How Amazon S3 Buckets Work

S3 buckets provide users with ways to easily house and organize objects. Learn more about how S3 buckets work.

Table of Contents:

What Are S3 Buckets? 

S3 Buckets are public cloud storage containers for objects stored in simple storage service (S3). S3 buckets can be likened to file folders and object storage. Each object stored by buckets has three main components: the object’s content (data), the object’s metadata (which includes object size, name, last modified date, and URL), and the object’s unique identifier. 

Objects meant for storage in the cloud cannot be independent. That’s where the need for buckets comes in. Each S3 account can have hundreds of buckets, and there can be hundreds of objects in each bucket. Additionally, S3 buckets are equipped with a user-friendly interface that allows users to store and retrieve data from anywhere on the web. 

S3 buckets aim to help enterprises and individuals achieve their data backup and delivery needs. S3 buckets also enable a large amount of data to be stored and accessed later through cloud storage. Most data stored by enterprises in S3 buckets is for big data analytics, disaster recovery, dynamic websites, and user-generated content, among other uses. Some enterprises also use S3 buckets to host static HTML websites and dynamically complex web applications. 

How to Use S3 Buckets? 

To use S3 buckets, you must first create a bucket in the region of your choice. The bucket must then be given a globally unique name. To reduce cost and latency, it’s advised to choose a location that’s closer to you.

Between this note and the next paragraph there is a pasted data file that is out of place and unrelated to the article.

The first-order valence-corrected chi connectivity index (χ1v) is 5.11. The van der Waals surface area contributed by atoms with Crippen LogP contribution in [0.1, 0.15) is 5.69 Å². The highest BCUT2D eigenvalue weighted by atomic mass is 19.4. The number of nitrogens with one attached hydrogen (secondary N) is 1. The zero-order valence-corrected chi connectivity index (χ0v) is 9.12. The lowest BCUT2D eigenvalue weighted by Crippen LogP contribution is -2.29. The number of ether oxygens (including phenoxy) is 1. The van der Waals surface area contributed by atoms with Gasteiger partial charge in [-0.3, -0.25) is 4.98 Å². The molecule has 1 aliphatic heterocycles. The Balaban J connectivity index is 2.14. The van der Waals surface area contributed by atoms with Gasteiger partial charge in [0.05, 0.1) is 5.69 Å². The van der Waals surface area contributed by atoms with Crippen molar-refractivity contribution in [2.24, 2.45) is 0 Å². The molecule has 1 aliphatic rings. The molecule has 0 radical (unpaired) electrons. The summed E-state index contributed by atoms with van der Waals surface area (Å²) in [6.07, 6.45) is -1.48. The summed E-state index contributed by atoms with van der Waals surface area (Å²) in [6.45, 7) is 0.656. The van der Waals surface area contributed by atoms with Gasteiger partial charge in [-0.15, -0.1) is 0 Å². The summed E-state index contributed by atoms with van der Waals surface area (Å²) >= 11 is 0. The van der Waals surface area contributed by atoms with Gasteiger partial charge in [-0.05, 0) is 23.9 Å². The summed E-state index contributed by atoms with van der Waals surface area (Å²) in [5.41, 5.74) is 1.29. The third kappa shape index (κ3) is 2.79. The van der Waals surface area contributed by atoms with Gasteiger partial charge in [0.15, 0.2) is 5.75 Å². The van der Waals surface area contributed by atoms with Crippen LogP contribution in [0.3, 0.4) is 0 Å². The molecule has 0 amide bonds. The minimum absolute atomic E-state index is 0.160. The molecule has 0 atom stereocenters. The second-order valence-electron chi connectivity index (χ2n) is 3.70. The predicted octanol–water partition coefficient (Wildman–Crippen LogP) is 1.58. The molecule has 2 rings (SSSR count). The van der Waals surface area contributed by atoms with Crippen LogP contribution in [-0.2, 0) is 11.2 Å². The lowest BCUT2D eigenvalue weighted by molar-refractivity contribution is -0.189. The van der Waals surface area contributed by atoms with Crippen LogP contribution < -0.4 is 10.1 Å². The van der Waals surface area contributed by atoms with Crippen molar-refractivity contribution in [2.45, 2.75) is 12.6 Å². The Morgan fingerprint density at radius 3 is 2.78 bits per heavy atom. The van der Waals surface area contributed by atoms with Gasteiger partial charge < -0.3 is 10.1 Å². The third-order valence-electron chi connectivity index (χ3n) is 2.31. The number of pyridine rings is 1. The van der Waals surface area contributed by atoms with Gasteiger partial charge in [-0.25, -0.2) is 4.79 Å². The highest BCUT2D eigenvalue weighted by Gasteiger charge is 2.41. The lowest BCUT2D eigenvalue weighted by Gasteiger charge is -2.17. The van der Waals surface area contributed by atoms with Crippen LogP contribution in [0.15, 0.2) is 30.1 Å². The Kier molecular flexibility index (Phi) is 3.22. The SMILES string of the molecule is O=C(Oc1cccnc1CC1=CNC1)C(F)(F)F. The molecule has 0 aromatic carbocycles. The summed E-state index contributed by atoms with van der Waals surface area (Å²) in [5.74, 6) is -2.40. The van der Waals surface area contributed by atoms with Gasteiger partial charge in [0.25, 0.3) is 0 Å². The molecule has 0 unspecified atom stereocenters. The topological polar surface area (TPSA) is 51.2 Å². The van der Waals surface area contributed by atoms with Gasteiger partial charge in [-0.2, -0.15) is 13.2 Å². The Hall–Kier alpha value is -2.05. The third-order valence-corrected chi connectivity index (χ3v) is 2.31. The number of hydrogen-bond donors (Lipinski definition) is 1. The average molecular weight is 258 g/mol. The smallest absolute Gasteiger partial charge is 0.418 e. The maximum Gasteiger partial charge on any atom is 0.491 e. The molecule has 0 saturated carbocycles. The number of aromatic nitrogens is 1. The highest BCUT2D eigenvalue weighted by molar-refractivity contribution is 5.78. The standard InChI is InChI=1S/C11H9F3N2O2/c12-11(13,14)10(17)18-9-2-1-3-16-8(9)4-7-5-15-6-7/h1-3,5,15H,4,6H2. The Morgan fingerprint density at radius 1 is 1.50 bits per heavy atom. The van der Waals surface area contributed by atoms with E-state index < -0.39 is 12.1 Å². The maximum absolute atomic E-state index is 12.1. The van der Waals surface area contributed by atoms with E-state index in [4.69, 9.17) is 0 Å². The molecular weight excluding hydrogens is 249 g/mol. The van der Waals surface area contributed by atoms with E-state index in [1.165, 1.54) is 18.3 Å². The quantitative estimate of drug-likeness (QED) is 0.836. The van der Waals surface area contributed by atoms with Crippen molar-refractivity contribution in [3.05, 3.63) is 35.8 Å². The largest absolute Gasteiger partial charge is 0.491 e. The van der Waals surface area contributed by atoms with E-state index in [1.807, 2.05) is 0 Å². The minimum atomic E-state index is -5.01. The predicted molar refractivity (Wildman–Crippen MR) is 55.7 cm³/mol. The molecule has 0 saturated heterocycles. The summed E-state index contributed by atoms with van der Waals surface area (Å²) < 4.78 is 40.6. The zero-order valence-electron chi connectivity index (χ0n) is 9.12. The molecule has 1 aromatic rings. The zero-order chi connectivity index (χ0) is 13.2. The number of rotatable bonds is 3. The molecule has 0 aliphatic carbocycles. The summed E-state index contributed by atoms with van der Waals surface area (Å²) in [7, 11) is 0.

After creating a bucket, you must choose your S3 storage class for data storage. Choosing a storage class depends on the level of functionality, accessibility, redundancy, and price. However, it’s important to note that a bucket can store objects from any storage class. 

Once your storage class has been identified, you can then proceed to specify access privileges for the objects in your bucket. This is easily done through access control lists, bucket policies, and your chosen identity and access management service. You can also interact with S3 buckets via APIs, command-line interfaces, or management consoles. 

How to Create S3 Buckets? 

We’ve discussed creating a bucket, choosing a region, deciding on storage class, and specifying access privileges, but  doing all the above requires a step-by-step guide on how to navigate the S3 console for successful bucket creation. In the sections that follow, we’ll provide an in-depth user guide detailing S3 bucket creation and access. 

Navigating the S3 Console 

When creating S3 buckets, the first step is to log in to the console. To do that, click here 

You can sign in using the “Root User” option or the “IAM user” option. If you do not have an existing account, click on “Create a new AWS account.” Then, click the “login” button to enter the correct details. 

Name Your Bucket 

To create a bucket, you must start by naming it. Once signed in, click on “Create Bucket” and then proceed to enter bucket name. When choosing a bucket name, follow the steps below: